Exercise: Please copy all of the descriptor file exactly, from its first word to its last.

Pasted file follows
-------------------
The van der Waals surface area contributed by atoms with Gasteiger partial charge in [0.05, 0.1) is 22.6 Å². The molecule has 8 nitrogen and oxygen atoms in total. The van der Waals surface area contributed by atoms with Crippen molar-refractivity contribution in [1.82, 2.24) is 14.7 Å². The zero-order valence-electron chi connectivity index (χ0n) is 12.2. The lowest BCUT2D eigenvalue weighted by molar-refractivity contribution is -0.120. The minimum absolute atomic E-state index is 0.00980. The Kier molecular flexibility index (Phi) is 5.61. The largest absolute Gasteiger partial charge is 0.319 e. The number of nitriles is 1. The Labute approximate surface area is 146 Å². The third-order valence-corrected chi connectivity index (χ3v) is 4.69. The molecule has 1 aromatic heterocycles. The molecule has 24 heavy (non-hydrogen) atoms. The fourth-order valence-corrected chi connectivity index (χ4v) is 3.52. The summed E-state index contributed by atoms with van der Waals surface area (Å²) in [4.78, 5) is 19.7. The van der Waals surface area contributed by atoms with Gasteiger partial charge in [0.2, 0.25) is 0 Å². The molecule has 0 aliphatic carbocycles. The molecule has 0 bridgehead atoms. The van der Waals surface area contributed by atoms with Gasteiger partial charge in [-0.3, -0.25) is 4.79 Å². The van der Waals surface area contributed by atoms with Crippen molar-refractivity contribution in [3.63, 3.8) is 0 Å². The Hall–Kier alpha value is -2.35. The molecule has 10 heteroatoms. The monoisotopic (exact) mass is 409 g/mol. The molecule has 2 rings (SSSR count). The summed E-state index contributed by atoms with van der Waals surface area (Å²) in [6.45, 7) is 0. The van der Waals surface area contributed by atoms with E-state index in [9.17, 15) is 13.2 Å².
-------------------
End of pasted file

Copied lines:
The van der Waals surface area contributed by atoms with Gasteiger partial charge in [0.05, 0.1) is 22.6 Å². The molecule has 8 nitrogen and oxygen atoms in total. The van der Waals surface area contributed by atoms with Crippen molar-refractivity contribution in [1.82, 2.24) is 14.7 Å². The zero-order valence-electron chi connectivity index (χ0n) is 12.2. The lowest BCUT2D eigenvalue weighted by molar-refractivity contribution is -0.120. The minimum absolute atomic E-state index is 0.00980. The Kier molecular flexibility index (Phi) is 5.61. The largest absolute Gasteiger partial charge is 0.319 e. The number of nitriles is 1. The Labute approximate surface area is 146 Å². The third-order valence-corrected chi connectivity index (χ3v) is 4.69. The molecule has 1 aromatic heterocycles. The molecule has 24 heavy (non-hydrogen) atoms. The fourth-order valence-corrected chi connectivity index (χ4v) is 3.52. The summed E-state index contributed by atoms with van der Waals surface area (Å²) in [4.78, 5) is 19.7. The van der Waals surface area contributed by atoms with Gasteiger partial charge in [0.2, 0.25) is 0 Å². The molecule has 0 aliphatic carbocycles. The molecule has 0 bridgehead atoms. The van der Waals surface area contributed by atoms with Gasteiger partial charge in [-0.3, -0.25) is 4.79 Å². The van der Waals surface area contributed by atoms with Crippen molar-refractivity contribution in [3.63, 3.8) is 0 Å². The Hall–Kier alpha value is -2.35. The molecule has 10 heteroatoms. The monoisotopic (exact) mass is 409 g/mol. The molecule has 2 rings (SSSR count). The summed E-state index contributed by atoms with van der Waals surface area (Å²) in [6.45, 7) is 0. The van der Waals surface area contributed by atoms with E-state index in [9.17, 15) is 13.2 Å².